Studying medicine overseas can be intimidating, but how can you begin to learn about your options and the associated costs and requirements? These fundamentals about studying medicine in the US will help you get started with the necessary planning steps.
In the US, where can I study medicine?
Many options are available if you’re considering studying medicine in the US: 154 medical schools offer MD degrees, while 38 medical schools offer osteopathic medical degrees.
The universities with the best rankings for medical research are as follows:
- Harvard University
- Johns Hopkins University
- University of Pennsylvania
- Columbia University
- Tie between Duke University, Stanford University, University of California (San Francisco), Vanderbilt University, Washington University in St. Louis
- Tie between Cornell University, New York University, Yale University
What Qualifications Are Needed to Study Medicine in the US?
Confirming the prerequisites before applying to medical schools is advisable as they can vary. All US medical schools, however, demand that you show your scientific proficiency in biology, general chemistry, and organic chemistry in addition to having completed a four-year pre-med undergraduate degree in a related field. In contrast, you can study medicine as your first degree in a medical college in the United Kingdom.
Because of this, many individuals choose to enroll in undergraduate degrees in chemistry or biology, which also benefit them on the MCAT.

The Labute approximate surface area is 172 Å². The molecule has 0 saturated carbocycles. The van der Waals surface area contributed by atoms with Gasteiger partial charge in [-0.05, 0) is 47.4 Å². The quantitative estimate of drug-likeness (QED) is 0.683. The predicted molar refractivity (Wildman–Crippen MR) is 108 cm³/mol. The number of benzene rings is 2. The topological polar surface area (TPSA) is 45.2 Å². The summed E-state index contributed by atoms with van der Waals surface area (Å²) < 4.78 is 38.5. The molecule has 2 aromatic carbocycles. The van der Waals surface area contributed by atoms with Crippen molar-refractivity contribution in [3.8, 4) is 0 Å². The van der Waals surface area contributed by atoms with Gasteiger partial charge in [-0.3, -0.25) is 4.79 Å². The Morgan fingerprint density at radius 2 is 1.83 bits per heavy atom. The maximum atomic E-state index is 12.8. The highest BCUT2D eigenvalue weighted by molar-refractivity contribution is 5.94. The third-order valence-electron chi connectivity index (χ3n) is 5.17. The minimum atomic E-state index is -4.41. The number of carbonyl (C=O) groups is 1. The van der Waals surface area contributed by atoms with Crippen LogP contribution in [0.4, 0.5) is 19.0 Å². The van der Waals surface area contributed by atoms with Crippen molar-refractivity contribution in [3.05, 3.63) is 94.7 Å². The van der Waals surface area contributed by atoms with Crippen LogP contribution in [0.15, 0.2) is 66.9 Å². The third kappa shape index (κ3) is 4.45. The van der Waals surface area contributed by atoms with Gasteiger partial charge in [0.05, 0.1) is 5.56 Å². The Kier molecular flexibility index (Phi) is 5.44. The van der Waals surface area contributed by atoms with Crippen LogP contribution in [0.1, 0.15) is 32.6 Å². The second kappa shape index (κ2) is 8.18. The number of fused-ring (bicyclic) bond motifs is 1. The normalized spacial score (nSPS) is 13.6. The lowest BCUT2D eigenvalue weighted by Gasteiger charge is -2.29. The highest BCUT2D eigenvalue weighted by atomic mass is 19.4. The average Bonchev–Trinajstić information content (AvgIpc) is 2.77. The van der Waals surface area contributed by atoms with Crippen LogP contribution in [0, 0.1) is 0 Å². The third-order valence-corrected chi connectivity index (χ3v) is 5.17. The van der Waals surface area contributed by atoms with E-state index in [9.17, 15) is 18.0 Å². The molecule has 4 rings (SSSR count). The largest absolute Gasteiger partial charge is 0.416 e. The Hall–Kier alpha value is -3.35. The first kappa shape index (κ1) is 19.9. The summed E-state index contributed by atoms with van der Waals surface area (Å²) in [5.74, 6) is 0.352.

In almost all US medical schools, the MCAT is the entry exam. There are four sections of the eight-hour multiple-choice MCAT exam. An improved likelihood of being accepted for an interview stems from having a strong MCAT score, which is crucial for your application.
The number of times you can take the MCAT exam is limited to:
- Three times in one testing year
- Four times during two years.
- Seven times in a lifetime
This is why practicing the MCAT beforehand is crucial; you may find resources here.
Universities demand varying degrees of familiarity with pertinent scientific topics. The University of California, for instance, requires that students have finished one year of laboratory courses in Biology, Chemistry, and Organic Chemistry, as well as one semester each of Biochemistry and Physics. Additional prerequisites include a minimum college GPA of 2.94 and taking the MCAT within three years of entry.
What Is the Process for Applying to US Medical Schools?
You must use the Texas Medical and Dental Schools Application Service (TMDSAS) to apply to Texas University’s MD programme instead of the American Medical College Application Service (AMCAS), which is used for applications to most US medical schools.
AMCAS will forward your application to the medical schools of your choosing, along with information about your work experience, transcripts of education, and extracurricular activities. The UK’s UCAS application process is similar to this.
Letters of recommendation or essays are among the extra materials that some medical schools need. A separate charge can apply for what is referred to as a subsequent application.